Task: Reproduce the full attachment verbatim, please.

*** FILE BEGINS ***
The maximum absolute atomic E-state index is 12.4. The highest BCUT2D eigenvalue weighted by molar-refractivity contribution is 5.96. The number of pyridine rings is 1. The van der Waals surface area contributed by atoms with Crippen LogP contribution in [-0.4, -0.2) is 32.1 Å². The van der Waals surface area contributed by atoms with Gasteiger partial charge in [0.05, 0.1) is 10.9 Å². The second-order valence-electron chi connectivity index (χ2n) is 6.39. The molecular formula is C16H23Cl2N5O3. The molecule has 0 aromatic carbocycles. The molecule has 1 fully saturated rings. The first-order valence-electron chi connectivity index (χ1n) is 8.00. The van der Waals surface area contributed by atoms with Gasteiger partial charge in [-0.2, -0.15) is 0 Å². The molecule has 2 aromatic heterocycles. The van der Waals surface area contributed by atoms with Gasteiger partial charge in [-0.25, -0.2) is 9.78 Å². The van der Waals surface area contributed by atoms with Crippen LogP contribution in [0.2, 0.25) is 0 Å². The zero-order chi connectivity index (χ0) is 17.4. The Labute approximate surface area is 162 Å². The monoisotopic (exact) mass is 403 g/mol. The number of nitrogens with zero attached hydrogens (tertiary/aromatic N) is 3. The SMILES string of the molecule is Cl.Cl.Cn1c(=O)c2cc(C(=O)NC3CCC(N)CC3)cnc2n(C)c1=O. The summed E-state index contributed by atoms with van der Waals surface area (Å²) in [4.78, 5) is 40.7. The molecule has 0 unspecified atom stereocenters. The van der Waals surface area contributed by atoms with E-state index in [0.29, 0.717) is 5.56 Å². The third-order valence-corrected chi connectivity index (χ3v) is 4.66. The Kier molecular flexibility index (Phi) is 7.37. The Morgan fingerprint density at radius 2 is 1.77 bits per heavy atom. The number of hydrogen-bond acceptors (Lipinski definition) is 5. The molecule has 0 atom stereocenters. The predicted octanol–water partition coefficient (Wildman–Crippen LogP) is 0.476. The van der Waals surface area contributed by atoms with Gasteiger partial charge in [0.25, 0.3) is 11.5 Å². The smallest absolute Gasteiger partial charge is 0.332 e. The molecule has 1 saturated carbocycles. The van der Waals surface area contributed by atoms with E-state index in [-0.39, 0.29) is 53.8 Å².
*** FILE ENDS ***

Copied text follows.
The maximum absolute atomic E-state index is 12.4. The highest BCUT2D eigenvalue weighted by molar-refractivity contribution is 5.96. The number of pyridine rings is 1. The van der Waals surface area contributed by atoms with Crippen LogP contribution in [-0.4, -0.2) is 32.1 Å². The van der Waals surface area contributed by atoms with Gasteiger partial charge in [0.05, 0.1) is 10.9 Å². The second-order valence-electron chi connectivity index (χ2n) is 6.39. The molecular formula is C16H23Cl2N5O3. The molecule has 0 aromatic carbocycles. The molecule has 1 fully saturated rings. The first-order valence-electron chi connectivity index (χ1n) is 8.00. The van der Waals surface area contributed by atoms with Gasteiger partial charge in [-0.2, -0.15) is 0 Å². The molecule has 2 aromatic heterocycles. The van der Waals surface area contributed by atoms with Gasteiger partial charge in [-0.25, -0.2) is 9.78 Å². The van der Waals surface area contributed by atoms with Crippen LogP contribution in [0.2, 0.25) is 0 Å². The zero-order chi connectivity index (χ0) is 17.4. The Labute approximate surface area is 162 Å². The monoisotopic (exact) mass is 403 g/mol. The number of nitrogens with zero attached hydrogens (tertiary/aromatic N) is 3. The SMILES string of the molecule is Cl.Cl.Cn1c(=O)c2cc(C(=O)NC3CCC(N)CC3)cnc2n(C)c1=O. The summed E-state index contributed by atoms with van der Waals surface area (Å²) in [4.78, 5) is 40.7. The molecule has 0 unspecified atom stereocenters. The van der Waals surface area contributed by atoms with E-state index in [0.29, 0.717) is 5.56 Å². The third-order valence-corrected chi connectivity index (χ3v) is 4.66. The Kier molecular flexibility index (Phi) is 7.37. The Morgan fingerprint density at radius 2 is 1.77 bits per heavy atom. The number of hydrogen-bond acceptors (Lipinski definition) is 5. The molecule has 0 atom stereocenters. The predicted octanol–water partition coefficient (Wildman–Crippen LogP) is 0.476. The van der Waals surface area contributed by atoms with Gasteiger partial charge in [0.25, 0.3) is 11.5 Å². The smallest absolute Gasteiger partial charge is 0.332 e. The molecule has 1 saturated carbocycles. The van der Waals surface area contributed by atoms with E-state index in [-0.39, 0.29) is 53.8 Å².